Compassion, or a love and cherishing of others, sometimes described as a universal, non-discriminating love, is perhaps the most widely shared value among the world’s major religions. Whether one uses language of agapic love, universal compassion, or something else, the aim is a self-sacrificial love that desires the well-being of the other regardless of their behavior toward us.
Various things interfere with our ability to love and cherish others and meditation is one of the things that can help us to grow into a greater universal compassion
Loving-kindness meditation, or metta bhavana as it is called in Pali, is one method of developing compassion. Although the meditation comes from the Buddhist tradition, it can be adapted and practiced by anyone, regardless of his or her religious affiliation or even lack of any religious affiliation. The aim of the meditation is to develop unconditional, inclusive love and acceptance of all living beings. It uses words, images, and feelings to evoke a lovingkindness and friendliness toward oneself and others.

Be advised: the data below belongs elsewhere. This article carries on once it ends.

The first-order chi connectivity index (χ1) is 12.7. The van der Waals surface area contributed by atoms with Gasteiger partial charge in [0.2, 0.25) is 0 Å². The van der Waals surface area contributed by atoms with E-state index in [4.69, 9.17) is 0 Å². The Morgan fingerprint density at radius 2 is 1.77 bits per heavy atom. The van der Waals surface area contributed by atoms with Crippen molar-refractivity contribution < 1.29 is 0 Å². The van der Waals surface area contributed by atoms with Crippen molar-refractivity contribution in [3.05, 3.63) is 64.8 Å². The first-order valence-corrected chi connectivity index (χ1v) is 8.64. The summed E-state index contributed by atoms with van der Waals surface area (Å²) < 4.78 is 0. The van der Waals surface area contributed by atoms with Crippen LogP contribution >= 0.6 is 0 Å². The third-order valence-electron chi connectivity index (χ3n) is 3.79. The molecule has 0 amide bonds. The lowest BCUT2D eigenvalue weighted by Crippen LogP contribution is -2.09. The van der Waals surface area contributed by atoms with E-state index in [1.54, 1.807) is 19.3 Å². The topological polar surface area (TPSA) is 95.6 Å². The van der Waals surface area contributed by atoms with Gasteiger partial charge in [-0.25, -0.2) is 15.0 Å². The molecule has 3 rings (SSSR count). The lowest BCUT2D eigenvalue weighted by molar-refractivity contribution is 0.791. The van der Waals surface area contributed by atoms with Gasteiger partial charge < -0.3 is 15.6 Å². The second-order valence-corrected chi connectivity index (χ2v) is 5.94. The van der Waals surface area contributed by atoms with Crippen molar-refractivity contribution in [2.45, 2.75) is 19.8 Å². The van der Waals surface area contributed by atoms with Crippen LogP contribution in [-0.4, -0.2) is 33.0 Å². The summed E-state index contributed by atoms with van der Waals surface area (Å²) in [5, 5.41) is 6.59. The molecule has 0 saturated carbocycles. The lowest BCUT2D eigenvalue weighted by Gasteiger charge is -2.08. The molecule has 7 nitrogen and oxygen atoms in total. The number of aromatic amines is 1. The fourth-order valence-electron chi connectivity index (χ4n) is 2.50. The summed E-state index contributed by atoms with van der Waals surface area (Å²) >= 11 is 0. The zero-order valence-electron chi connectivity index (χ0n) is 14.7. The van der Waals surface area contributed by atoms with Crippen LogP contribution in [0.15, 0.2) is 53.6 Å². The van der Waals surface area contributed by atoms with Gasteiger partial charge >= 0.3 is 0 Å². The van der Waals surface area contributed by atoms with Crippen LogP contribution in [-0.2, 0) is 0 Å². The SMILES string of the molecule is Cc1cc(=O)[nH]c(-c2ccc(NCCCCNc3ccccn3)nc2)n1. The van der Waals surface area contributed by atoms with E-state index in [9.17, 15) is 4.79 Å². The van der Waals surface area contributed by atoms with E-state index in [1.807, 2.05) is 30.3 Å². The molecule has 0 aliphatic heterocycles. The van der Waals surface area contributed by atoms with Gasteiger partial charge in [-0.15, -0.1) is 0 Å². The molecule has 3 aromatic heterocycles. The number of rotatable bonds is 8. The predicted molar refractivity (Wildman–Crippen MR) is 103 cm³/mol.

I lead guided loving-kindness meditations every Thursday morning at the University of St. Thomas in our interfaith prayer space on the St. Paul campus. (Loving-kindness is also one of the meditations we practice in our Wednesday meditation sessions on the Minneapolis campus.) Having posted a podcast of a mindfulness meditation yesterday morning, I thought I would post a guided lovingkindness meditation today.
You can access a recording of the session here or stream it from the icon below. The guided meditation runs for about thirty minutes.